“This is the first time anyone anywhere has successfully engineered and printed an entire heart replete with cells, blood vessels, ventricles and chambers,” said Professor Tal Dvir of Tel Aviv University’s School of Molecular Cell Biology and Biotechnology in April 2019. The 3D bioprinted heart marked a major advance in the treatment of cardiovascular diseases (CVDs). Alcimed has investigated the use of 3D printing technology in healthcare, especially the recent advance of 3D bioprint heart.
The use of 3D printing in healthcare
With the development of 3D printing technology and the growth of precision and personalized medicine, 3D printing has been widely and deeply applied in the medical industry. In earlier years, it was utilized in clinical study devices; gradually, more 3D printed medical devices have been developed, including implants, surgical instruments, wearable devices, dental restorations, and external prosthetics. Recently, 3D printing has been used for the COVID-19 pandemic-related purposes in many countries.
Expectation of the extended use of 3D printing in healthcare
Today, 3D printing has become deeply integrated into the healthcare industry and even has been applied for simple organ transplantation such as bladder. However, there is still an urgent unmet need to expand the use of 3D printing to more vital health care such as cardiovascular diseases. It is the number 1 cause of death globally, which takes an estimated 17.9 million lives each year. Patients with CVDs waiting for transplants are more than donors. For example, in the USA the number of patients on the waiting list is 5 times the number of donors.
Being a major advance in the treatment of CVDs, the 3D bioprinted heart is expected to reduce the shortage of available organs for transplants and to save many lives all around the world. It is estimated that it will take 10 to 15 years to have 3D bioprinted heart used in the transplantation. Fortunately, although this is a new and innovative technology, research has also made great advances in recent years.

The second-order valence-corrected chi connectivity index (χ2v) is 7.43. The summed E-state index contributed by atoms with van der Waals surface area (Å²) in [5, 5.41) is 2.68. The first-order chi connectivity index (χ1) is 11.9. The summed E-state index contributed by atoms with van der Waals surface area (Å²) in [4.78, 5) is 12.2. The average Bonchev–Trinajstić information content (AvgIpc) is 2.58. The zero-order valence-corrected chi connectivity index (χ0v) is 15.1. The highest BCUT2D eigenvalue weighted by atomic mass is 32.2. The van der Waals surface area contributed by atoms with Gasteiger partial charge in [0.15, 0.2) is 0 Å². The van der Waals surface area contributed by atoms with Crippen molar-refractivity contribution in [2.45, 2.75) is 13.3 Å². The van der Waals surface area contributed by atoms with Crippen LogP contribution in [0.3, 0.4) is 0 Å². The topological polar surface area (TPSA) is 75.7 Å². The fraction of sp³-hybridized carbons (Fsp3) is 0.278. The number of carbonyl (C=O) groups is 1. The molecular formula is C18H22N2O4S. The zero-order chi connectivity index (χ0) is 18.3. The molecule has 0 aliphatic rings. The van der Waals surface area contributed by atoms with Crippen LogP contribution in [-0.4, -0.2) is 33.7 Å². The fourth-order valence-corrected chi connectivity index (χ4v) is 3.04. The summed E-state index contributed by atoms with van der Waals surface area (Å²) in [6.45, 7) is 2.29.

Advances of 3D bioprinted heart
New drugs test on 3D-printed human heart tissue
Since the announcement of the scientific breakthrough – 3D printed heart (the size of a rabbit’s) in Prof. Dvir’s lab – the potential of 3D bioprinted heart was explored in a different medical field. In 2020, Bayer AG has signed a collaboration agreement to test out new drugs on human heart tissue 3D-printed by researchers at Tel Aviv University, expecting to “address a new area of early assessment of safety and tolerability of drug candidates.”
Miniature 3D-printed human heart
In the same year, a start-up, BIOLIFE4D emerged in the bioprinting field. BIOLIFE4D bioprinted a miniature human heart by reprograming a patient’s own blood cells (white) to iPS cells and then differentiating those iPS cells into different types of cardiac cells needed to bioprint individual cardia components. BIOLIFE4D was the first company to create a small human heart.
Full-size 3D bioprinted human heart
In 2020, after two years of research, Adam Feinberg and his team from Carnegie Mellon University created the first full-size 3D bioprinted human heart model using their Freeform Reversible Embedding of Suspended Hydrogels (FRESH) technique. Feinberg’s team’s heart is made from a soft, natural polymer called alginate, giving it properties similar to real cardiac tissue.
“The surgeon can manipulate it and have it actually respond like real tissue, so that when they get into the operating site they’ve got an additional layer of realistic practice in that setting”
said Feinberg. It is expected to be a powerful new tool for surgeons to educate patients and plan for real procedures.
Before fully operational 3D-printed hearts are available for patient transplants, many challenges remain. 3D bioprinted hearts still have a long way to go. As innovation and technology in healthcare has always animated us at Alcimed, we are ready to help you develop your uncharted territories about 3D printing in healthcare or to identify the relevant partners for you for tomorrow!
About the authors
Chaoyue, Consultant and Alice, Project Manager at the healthcare Alcimed’s office
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